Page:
My story is going to involve someone who already grows fruit and vegetables getting back into painting and drawing despite not having done any for years, so as part of the cover image, I will be using an apple pie and drawing of apples.

The apples are James Grieves and came from a friend's orchard. They are a delicious apple variety which can be eaten raw or cooked, but they are not available in supermarkets as they bruise too easily during transport.

The drawing is approx A2 size in conte crayon. They are also an interesting apple to draw as their skin varies from very plain yellow-green to highly coloured with red and orange blushes and stripes.

The full cover image has a working title - it's a satire on the happily-ever-after Aga (TM) saga, hence the general theme of "That which does not kill you can really scratch the enamel on your Aga." The image is one more hook on which to hang your preparatory ideas, alongside plot plans, character sketches (words or pictures) and other design material.

Monday, 14 September 2009

Writing fiction again

I came across a batch of writing I'd abandoned months ago - the first piece I started writing last year, which was about two-thirds novel length when I put it aside to do NaNoWriMo and the OU writing course. I was thinking I really ought to get around to continuing, some time, especially as I hadn't written much else since the OU course finished in May. That night, I got a set of ideas for NaNo '09 (whilst I was trying to get some sleep before it got light outside again, naturally..) so the next day I started a set of notes for those and then picked up the first novel again.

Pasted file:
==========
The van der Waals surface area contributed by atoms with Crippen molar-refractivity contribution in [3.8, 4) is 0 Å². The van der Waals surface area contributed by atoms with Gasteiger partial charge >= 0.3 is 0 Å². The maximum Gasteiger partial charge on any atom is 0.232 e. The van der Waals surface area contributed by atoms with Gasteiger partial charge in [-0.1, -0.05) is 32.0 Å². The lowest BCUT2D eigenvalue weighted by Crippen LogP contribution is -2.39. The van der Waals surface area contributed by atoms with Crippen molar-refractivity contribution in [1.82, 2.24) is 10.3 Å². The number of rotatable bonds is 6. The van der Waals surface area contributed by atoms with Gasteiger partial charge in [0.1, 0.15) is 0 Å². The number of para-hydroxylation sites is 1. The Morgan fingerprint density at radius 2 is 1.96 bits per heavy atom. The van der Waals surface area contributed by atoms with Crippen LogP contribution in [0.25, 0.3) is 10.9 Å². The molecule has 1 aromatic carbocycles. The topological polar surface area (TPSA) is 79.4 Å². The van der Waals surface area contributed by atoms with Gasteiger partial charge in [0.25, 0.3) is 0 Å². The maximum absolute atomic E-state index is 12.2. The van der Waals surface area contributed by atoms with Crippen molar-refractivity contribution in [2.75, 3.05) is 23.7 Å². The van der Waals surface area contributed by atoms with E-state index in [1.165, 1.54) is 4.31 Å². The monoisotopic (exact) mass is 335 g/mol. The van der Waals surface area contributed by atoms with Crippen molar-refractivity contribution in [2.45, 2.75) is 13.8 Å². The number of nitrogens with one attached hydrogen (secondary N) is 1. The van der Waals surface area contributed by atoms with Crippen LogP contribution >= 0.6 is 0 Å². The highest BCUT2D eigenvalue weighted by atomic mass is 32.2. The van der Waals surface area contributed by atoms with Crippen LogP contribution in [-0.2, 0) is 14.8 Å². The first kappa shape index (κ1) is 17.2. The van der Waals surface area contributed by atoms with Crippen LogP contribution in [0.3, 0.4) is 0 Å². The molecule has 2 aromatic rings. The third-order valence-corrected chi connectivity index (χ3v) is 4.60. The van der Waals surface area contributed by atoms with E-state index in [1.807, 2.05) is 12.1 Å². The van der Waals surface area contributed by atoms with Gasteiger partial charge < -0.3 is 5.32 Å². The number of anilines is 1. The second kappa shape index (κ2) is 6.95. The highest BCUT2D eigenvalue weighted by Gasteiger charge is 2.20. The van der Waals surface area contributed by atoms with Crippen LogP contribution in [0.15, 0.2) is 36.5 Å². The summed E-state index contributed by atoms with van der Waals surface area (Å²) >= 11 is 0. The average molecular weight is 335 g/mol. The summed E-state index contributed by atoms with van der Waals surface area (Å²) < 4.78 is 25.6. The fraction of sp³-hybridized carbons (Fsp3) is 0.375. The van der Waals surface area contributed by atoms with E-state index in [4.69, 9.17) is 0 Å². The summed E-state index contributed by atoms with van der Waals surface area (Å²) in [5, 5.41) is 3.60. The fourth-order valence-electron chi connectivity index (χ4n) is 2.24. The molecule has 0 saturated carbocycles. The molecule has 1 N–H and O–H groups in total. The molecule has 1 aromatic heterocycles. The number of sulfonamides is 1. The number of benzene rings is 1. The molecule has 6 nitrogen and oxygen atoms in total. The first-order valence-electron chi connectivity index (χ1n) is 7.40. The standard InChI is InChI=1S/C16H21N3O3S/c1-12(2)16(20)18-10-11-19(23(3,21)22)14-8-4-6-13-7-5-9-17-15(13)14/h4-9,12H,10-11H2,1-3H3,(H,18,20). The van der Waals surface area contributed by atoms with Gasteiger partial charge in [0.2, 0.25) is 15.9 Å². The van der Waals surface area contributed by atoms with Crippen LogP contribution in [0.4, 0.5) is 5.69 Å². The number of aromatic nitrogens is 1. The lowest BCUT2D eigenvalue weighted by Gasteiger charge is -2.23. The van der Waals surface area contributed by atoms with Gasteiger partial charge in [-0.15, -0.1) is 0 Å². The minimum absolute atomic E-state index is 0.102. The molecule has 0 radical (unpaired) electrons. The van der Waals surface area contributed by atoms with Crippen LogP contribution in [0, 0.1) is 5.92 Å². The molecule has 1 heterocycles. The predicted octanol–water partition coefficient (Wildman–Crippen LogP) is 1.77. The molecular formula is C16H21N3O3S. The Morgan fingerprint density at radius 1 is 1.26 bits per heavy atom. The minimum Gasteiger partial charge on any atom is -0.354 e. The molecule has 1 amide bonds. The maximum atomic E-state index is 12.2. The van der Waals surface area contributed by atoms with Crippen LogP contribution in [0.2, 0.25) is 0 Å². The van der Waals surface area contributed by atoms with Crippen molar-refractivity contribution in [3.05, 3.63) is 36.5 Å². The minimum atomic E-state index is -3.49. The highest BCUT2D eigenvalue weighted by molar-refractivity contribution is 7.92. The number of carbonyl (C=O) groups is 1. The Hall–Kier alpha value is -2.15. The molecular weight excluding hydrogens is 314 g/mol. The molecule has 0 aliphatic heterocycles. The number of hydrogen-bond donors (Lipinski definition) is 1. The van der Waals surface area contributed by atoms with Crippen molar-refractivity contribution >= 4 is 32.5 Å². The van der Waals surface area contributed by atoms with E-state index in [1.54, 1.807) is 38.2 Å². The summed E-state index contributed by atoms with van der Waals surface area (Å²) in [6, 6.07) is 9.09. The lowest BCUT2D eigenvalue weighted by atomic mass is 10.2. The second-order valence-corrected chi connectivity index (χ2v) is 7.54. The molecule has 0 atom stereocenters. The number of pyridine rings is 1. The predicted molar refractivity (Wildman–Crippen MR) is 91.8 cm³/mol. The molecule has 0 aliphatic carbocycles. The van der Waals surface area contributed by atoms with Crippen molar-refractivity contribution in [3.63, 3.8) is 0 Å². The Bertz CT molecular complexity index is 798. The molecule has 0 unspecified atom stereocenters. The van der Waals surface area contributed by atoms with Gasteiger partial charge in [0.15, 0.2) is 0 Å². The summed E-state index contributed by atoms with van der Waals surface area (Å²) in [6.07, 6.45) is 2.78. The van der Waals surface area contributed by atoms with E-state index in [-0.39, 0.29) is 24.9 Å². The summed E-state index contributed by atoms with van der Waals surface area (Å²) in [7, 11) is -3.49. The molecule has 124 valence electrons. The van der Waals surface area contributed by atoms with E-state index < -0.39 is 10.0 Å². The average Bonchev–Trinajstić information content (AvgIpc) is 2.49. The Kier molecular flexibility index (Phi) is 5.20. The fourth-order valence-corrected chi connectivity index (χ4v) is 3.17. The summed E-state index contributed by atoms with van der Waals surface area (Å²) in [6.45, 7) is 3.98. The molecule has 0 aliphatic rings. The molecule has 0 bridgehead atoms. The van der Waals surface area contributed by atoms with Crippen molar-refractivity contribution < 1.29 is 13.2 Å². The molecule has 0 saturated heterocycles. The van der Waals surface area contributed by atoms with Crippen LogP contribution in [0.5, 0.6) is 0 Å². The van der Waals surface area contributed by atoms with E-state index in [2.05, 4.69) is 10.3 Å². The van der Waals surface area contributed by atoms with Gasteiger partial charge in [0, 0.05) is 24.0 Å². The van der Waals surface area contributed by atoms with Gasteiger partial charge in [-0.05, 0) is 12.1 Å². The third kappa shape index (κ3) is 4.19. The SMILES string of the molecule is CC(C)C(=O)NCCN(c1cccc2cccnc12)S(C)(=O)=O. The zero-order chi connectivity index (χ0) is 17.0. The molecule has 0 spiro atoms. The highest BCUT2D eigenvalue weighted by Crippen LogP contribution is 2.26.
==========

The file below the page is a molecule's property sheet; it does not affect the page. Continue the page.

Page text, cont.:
It's part of my series on a post-ecological collapse dystopia. This story takes place many hundred years in the future, and a couple of hundred years after the civil war that formed my NaNo '08 novel. My plan at the moment is to write all these pieces, probably a trilogy but maybe four of them, in first draft, and then edit the first one. Which is really either the second one, because I started it second, or the third, because I only have ten thousand words for it so far and it will be finished third.

As part of the OU course, I had to write a very short item in a factual style, and then again from the point of view of one of the protagonists. The incident I made up was a fatal car crash. My NaNo idea is to take this as a starting point of a novel narrated by the man who was at home when his wife died in the car. One of its themes will be the reality of country living versus the Sunday supplements or the Aga saga romantic novel treatment. I grew up in the country myself, and have a very jaded view of it because of some major incidents (think Cold Comfort Farm but not played for laughs).

I now have a mixture of plot outline, character notes and so on for NaNo, which is plenty for this time of year, especially considering that this time last year I hadn't even heard of NaNo. I am designing a book cover image - just for fun, as an exercise in imagery, and because they can be uploaded to your book notes in your NaNo profile. A friend gave me some home-grown apples, which I needed for an image - the narrator will be making watercolour sketches of them in a notebook, so I was going to do that myself. She very kindly left some of the leaves and twigs on. I also made an apple pie with some of the extra ones, being a bit busy today with conte pastel drawings of sunflowers and plums to do the apples as well.